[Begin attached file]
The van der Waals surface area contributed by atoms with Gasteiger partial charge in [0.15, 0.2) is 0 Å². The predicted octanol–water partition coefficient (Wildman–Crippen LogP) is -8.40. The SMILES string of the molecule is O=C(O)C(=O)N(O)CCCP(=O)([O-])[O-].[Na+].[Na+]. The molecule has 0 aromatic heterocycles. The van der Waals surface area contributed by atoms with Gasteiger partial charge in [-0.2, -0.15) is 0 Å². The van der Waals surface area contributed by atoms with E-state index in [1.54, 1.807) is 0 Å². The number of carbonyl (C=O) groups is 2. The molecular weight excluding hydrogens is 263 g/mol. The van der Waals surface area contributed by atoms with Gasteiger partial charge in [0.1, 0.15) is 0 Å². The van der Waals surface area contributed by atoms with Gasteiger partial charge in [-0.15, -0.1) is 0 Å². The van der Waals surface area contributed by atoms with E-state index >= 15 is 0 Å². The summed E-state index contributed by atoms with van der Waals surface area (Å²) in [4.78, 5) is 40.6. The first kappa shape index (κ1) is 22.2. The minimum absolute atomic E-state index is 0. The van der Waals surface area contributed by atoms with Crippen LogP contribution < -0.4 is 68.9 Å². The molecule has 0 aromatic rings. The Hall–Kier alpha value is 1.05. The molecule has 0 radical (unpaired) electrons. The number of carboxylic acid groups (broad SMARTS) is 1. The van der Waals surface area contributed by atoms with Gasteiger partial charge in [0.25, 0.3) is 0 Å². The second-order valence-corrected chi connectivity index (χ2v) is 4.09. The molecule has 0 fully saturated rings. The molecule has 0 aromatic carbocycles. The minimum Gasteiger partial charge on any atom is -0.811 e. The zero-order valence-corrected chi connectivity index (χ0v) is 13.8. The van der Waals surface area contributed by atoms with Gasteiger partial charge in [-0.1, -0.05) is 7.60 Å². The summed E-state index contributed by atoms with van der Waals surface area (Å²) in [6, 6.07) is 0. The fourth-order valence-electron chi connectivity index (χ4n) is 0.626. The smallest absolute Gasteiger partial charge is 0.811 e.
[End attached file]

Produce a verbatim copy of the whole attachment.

The van der Waals surface area contributed by atoms with Gasteiger partial charge in [0.15, 0.2) is 0 Å². The predicted octanol–water partition coefficient (Wildman–Crippen LogP) is -8.40. The SMILES string of the molecule is O=C(O)C(=O)N(O)CCCP(=O)([O-])[O-].[Na+].[Na+]. The molecule has 0 aromatic heterocycles. The van der Waals surface area contributed by atoms with Gasteiger partial charge in [-0.2, -0.15) is 0 Å². The van der Waals surface area contributed by atoms with E-state index in [1.54, 1.807) is 0 Å². The number of carbonyl (C=O) groups is 2. The molecular weight excluding hydrogens is 263 g/mol. The van der Waals surface area contributed by atoms with Gasteiger partial charge in [0.1, 0.15) is 0 Å². The van der Waals surface area contributed by atoms with Gasteiger partial charge in [-0.15, -0.1) is 0 Å². The van der Waals surface area contributed by atoms with E-state index >= 15 is 0 Å². The summed E-state index contributed by atoms with van der Waals surface area (Å²) in [4.78, 5) is 40.6. The first kappa shape index (κ1) is 22.2. The minimum absolute atomic E-state index is 0. The van der Waals surface area contributed by atoms with Crippen LogP contribution < -0.4 is 68.9 Å². The molecule has 0 aromatic rings. The Hall–Kier alpha value is 1.05. The molecule has 0 radical (unpaired) electrons. The number of carboxylic acid groups (broad SMARTS) is 1. The van der Waals surface area contributed by atoms with Gasteiger partial charge in [0.25, 0.3) is 0 Å². The second-order valence-corrected chi connectivity index (χ2v) is 4.09. The molecule has 0 fully saturated rings. The molecule has 0 aromatic carbocycles. The minimum Gasteiger partial charge on any atom is -0.811 e. The zero-order valence-corrected chi connectivity index (χ0v) is 13.8. The van der Waals surface area contributed by atoms with Gasteiger partial charge in [-0.1, -0.05) is 7.60 Å². The summed E-state index contributed by atoms with van der Waals surface area (Å²) in [6, 6.07) is 0. The fourth-order valence-electron chi connectivity index (χ4n) is 0.626. The smallest absolute Gasteiger partial charge is 0.811 e.